• [0066]
    As shown in subsequent FIGS. 15 a-f, the valve manifolds are organized in such a way that all branch ducts for the system are connected to each other. This may involve pipes or tubing between the valve manifolds, or preferably, by directly interconnecting the valve manifolds. The outlets of the last manifold are closed.
  • [0067]
    By going though the subsequent steps, each membrane adsorber cartridges is subjected to the series of steps normally involved in Bind & Elute chromatography. The loading is performed in two serially connected membrane adsorber cartridges, thereby allowing the first column to be essentially overloaded. Any product that breaks through will be captured by the next membrane adsorber cartridge. Once the first membrane adsorber cartridge is saturated, it will be subjected to a wash step (step b), followed by the elution step to collect the product (step c). Before being redirected towards the loading step, the membrane adsorber cartridge is subjected to a cleaning process (step d) and equilibration process (step e). The membrane adsorber cartridge is then ready to be used as the last cartridge in the loading zone (step f).
  • [0068]
    In principle, it is not required to switch all valves at the same time. In one aspect of the invention, the valves can switch asynchronously, thereby controlling the residence time of the membrane adsorber cartridge in each zone individually.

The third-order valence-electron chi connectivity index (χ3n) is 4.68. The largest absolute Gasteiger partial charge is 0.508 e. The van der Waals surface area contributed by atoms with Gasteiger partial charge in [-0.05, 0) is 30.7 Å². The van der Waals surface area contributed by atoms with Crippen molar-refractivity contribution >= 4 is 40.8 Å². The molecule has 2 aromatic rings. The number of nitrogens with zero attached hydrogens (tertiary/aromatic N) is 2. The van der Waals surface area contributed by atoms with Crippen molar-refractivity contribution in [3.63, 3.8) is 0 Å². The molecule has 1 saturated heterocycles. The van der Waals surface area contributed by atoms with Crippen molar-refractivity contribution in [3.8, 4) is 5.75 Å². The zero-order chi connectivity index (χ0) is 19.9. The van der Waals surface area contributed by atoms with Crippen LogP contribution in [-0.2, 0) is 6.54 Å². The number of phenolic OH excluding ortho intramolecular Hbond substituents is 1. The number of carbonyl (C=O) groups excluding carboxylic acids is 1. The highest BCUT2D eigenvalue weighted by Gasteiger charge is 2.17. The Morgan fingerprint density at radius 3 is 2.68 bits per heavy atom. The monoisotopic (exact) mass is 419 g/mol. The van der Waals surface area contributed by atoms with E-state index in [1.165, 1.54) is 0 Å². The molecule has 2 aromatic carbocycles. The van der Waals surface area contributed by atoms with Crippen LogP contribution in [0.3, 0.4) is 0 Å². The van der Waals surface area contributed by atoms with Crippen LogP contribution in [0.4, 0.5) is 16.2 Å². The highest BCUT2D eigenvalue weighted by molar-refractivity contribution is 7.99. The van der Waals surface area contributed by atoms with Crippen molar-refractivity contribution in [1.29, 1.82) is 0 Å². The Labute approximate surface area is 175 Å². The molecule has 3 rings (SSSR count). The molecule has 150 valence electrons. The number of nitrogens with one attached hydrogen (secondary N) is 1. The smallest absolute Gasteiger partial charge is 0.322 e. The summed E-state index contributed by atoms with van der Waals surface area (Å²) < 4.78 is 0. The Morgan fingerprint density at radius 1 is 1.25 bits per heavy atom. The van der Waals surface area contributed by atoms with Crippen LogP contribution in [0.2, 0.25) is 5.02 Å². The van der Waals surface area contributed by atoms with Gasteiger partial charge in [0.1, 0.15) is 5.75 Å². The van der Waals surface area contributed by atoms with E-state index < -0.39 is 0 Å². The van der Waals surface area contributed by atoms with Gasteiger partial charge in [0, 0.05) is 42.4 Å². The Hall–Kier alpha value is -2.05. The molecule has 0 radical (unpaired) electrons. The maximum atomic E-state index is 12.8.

• [0069]
    In principle, any zone could comprise more than one membrane adsorber cartridge connected in series by adding additional valve cassettes 1 and membrane adsorber cartridges 31. In a similar way, additional zones can be added by using valve cassettes with an extra inlet port and adding an additional pump 26.
  • [0070]
    Furthermore, FIG. 16 shows two serially switched sets 42 a 42 b, each set comprising two parallel cartridges 31. The switching arrangement 28′ thus provides a pair of parallel coupled cartridges 31 using the modular valve manifolds 1 according to the invention. In particular, an external loop 43 effectively provides a parallel coupling of the cartridges 31.
  • [0071]
    Aspects of the invention are paraphrased in the following clauses: use of membrane adsorbers in a multistage chromatography process, comprising multiple membrane adsorbers that are connected in a configuration allowing simultaneously: binding the component of interest in a countercurrent contact mode; washing the saturated membrane adsorbers with a buffer to displace all process fluid from the dead volume in the adsorber cartridges; eluting the product of interest from the membrane adsorbers in a countercurrent contact mode. Preferably additional zones are present in the configuration to clean and/or strip and subsequently equilibrate the membrane adsorbers before they enter the binding zone again. Preferably, such use is combined with a modular disposable format valve cassette and/or combined with disposable components for all wetted materials. For the purification of recombinant protein products preferably affinity chromatography is used; ion exchange chromatography or mixed mode chromatography to bind and elute the product of interest. For the purification of monoclonal antibodies, protein A chromatography, cation exchange or mixed mode ligands to bind and elute the monoclonal antibody of interest is preferably used. For the purification of DNA or viral vectors, affinity chromatography is preferably used and/or ion exchange or mixed mode ligands to bind and elute the DNA or viral vector of interest.